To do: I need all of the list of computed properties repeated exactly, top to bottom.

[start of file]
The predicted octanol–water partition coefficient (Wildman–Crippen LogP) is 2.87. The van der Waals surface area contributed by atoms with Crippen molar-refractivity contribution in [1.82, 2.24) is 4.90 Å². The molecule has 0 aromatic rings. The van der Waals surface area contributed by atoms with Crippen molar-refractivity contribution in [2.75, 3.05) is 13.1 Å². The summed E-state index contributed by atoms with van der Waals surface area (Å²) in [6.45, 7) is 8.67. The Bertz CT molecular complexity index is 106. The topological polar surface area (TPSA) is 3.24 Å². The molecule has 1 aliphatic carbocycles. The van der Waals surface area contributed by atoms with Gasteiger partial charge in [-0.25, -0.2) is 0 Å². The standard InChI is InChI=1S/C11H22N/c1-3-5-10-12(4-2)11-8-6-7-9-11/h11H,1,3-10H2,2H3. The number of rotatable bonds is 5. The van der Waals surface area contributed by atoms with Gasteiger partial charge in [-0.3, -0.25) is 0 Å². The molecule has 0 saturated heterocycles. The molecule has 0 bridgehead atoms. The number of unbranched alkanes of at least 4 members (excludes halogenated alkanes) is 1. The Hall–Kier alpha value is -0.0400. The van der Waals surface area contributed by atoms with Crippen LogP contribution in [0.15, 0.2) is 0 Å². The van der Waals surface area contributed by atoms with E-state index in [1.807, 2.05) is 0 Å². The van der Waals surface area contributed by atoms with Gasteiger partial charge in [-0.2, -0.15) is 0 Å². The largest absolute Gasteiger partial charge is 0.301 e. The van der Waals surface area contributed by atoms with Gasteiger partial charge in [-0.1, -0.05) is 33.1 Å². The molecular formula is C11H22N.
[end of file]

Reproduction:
The predicted octanol–water partition coefficient (Wildman–Crippen LogP) is 2.87. The van der Waals surface area contributed by atoms with Crippen molar-refractivity contribution in [1.82, 2.24) is 4.90 Å². The molecule has 0 aromatic rings. The van der Waals surface area contributed by atoms with Crippen molar-refractivity contribution in [2.75, 3.05) is 13.1 Å². The summed E-state index contributed by atoms with van der Waals surface area (Å²) in [6.45, 7) is 8.67. The Bertz CT molecular complexity index is 106. The topological polar surface area (TPSA) is 3.24 Å². The molecule has 1 aliphatic carbocycles. The van der Waals surface area contributed by atoms with Gasteiger partial charge in [-0.25, -0.2) is 0 Å². The standard InChI is InChI=1S/C11H22N/c1-3-5-10-12(4-2)11-8-6-7-9-11/h11H,1,3-10H2,2H3. The number of rotatable bonds is 5. The van der Waals surface area contributed by atoms with Gasteiger partial charge in [-0.3, -0.25) is 0 Å². The molecule has 0 saturated heterocycles. The molecule has 0 bridgehead atoms. The number of unbranched alkanes of at least 4 members (excludes halogenated alkanes) is 1. The Hall–Kier alpha value is -0.0400. The van der Waals surface area contributed by atoms with Crippen LogP contribution in [0.15, 0.2) is 0 Å². The van der Waals surface area contributed by atoms with E-state index in [1.807, 2.05) is 0 Å². The van der Waals surface area contributed by atoms with Gasteiger partial charge in [-0.2, -0.15) is 0 Å². The largest absolute Gasteiger partial charge is 0.301 e. The van der Waals surface area contributed by atoms with Gasteiger partial charge in [-0.1, -0.05) is 33.1 Å². The molecular formula is C11H22N.